• Ian Passmore

Passmore's Picks: Score Study Madness!

So this was originally going to be a simple “checklist” for score study; but that doesn’t really work for me, because I don’t study that way. Score study is a strangely personal thing. Everyone “ingests” music differently; and one’s own method is usually just favorite bits and pieces taken from teachers, mentors, etc. along the way. Of course, with experience, we pickup new things and discard some old...but in general, each method is really a “Frankenstein’s monster” of others’ methods. It’s a perpetuating cycle.

I had a weird path to conducting. It’s the only thing I’ve really wanted to do with any seriousness since I was nine or ten years old. When I got to college, I started out as a music education major, then switched to a general music degree sometime during my sophomore year. (Why? Well, that's a post for a different day....) Anyway, turns out that was just enough time to take all of the “hands-on” methods classes, but no conducting classes. Everything I had up until my graduate degrees in orchestral conducting was a product of either self-teaching, private lessons, or masterclasses. To this day, I still haven’t taken a formal “class” in conducting. Go figure….

I was always a bright student. I retained information very easily, and I took advantage of it. I’m also good with people. Turns out all of that translates well into music! Now obviously, as the scores got more difficult, I was forced to become more studious...but I’m also pretty impatient and easily bored. Turns out neither of those things go well with “studious-ness!” So, what the hell does all of that have to do with score study? I’ll tell you. Here’s my haphazard score study “method,” which is almost always accomplished in very short, very intense bursts, separated by a lot of purposeful breaks and distractions. It’s very akin to the way you might imagine a college student cramming for an exam.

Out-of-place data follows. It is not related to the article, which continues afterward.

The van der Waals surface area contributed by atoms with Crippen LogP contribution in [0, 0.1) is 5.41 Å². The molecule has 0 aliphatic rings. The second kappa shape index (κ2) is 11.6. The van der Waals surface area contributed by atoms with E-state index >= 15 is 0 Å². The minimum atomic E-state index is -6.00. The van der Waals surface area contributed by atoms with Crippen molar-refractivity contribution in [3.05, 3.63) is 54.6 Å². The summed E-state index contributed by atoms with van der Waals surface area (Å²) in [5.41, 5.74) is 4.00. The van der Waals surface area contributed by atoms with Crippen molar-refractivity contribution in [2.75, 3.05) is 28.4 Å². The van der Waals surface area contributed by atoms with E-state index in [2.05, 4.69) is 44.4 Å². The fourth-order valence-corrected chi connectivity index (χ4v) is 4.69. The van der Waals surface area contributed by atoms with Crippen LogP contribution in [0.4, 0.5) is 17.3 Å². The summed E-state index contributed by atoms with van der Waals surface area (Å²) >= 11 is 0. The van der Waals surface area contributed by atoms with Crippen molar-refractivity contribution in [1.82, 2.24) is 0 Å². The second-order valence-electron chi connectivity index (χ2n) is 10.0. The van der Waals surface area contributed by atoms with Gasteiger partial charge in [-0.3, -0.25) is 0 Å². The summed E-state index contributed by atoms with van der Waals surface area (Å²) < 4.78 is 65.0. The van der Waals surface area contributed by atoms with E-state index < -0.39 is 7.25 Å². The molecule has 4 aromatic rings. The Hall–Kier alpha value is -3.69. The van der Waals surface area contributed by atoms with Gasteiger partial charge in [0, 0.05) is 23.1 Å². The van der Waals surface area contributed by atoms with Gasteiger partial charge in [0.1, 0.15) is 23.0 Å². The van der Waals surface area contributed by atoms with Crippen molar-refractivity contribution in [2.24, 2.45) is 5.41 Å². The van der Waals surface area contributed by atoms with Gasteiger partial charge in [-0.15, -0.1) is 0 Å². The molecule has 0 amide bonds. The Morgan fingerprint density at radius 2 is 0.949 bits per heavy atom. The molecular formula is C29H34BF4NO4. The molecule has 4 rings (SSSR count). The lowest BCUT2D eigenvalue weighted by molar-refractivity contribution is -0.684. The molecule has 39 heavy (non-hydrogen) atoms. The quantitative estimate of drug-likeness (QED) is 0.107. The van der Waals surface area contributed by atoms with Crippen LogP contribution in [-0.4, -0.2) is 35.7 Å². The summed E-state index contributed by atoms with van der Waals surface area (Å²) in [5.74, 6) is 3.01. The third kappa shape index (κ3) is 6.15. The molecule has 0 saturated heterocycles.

1. Read as much as I can about the composer and his/her music...not just the piece in question, but all of it!

  2. Consider every aspect of its construction: instrumentation, orchestration, harmony, form, rhythm, meter, phrase length, etc. Everything you can possibly think of.

  3. For “common practice” tonal music, I like to “follow the bass,” as a former music theory mentor liked to say. So, I’ll read each line of the score from beginning to end, starting with the lowest sounding parts. I’ll mark things that seem particularly interesting and/or tricky. Those spots often, but not always, turn out to be problematic in rehearsal.

  4. I mark things in color these days, especially if it’s not standard rep. My eyesight has never been great, and it’s only getting worse!

  5. Many of my very capable colleagues do a complete harmonic analysis of every piece, including “graphic” analysis. If that sounds like your jam, I highly recommend you check out Indiana University’s own Audio Variations Timeliner (! I have never found that process to be particularly useful, unless there’s something really funky going on (e.g. dense chromaticism and/or some works from the late 19th and 20th centuries); so the amount of harmonic analysis in my scores is usually pretty sparse.

  6. Bowings! This is a big one for us orchestra folk. Not being a string player, I will usually only mark a bowing that I am adamant about...and even then, a real pro can usually help me find a better one! At that point, I erase mine and mark theirs...until the next better one comes along :)

  7. BEST FOR LAST! This is a big one, and one that I harp on constantly when I’m asked to speak to and/or coach educators and conductors: I study with a thesaurus! For every musical “character,” I’ll have 3-5 different emotions or descriptors written into my score. (I stole this one from my masters and doctoral mentors.) For professionals, that’s often enough. They’ll take that and figure out the best way to produce that effect. If you’re teaching, you’ll have to go a step further, and have a concrete technical solution to elicit the sound you want.

**The above steps usually happen very out of order, and often simultaneously. Remember when I used the word, “haphazard?” ;)  

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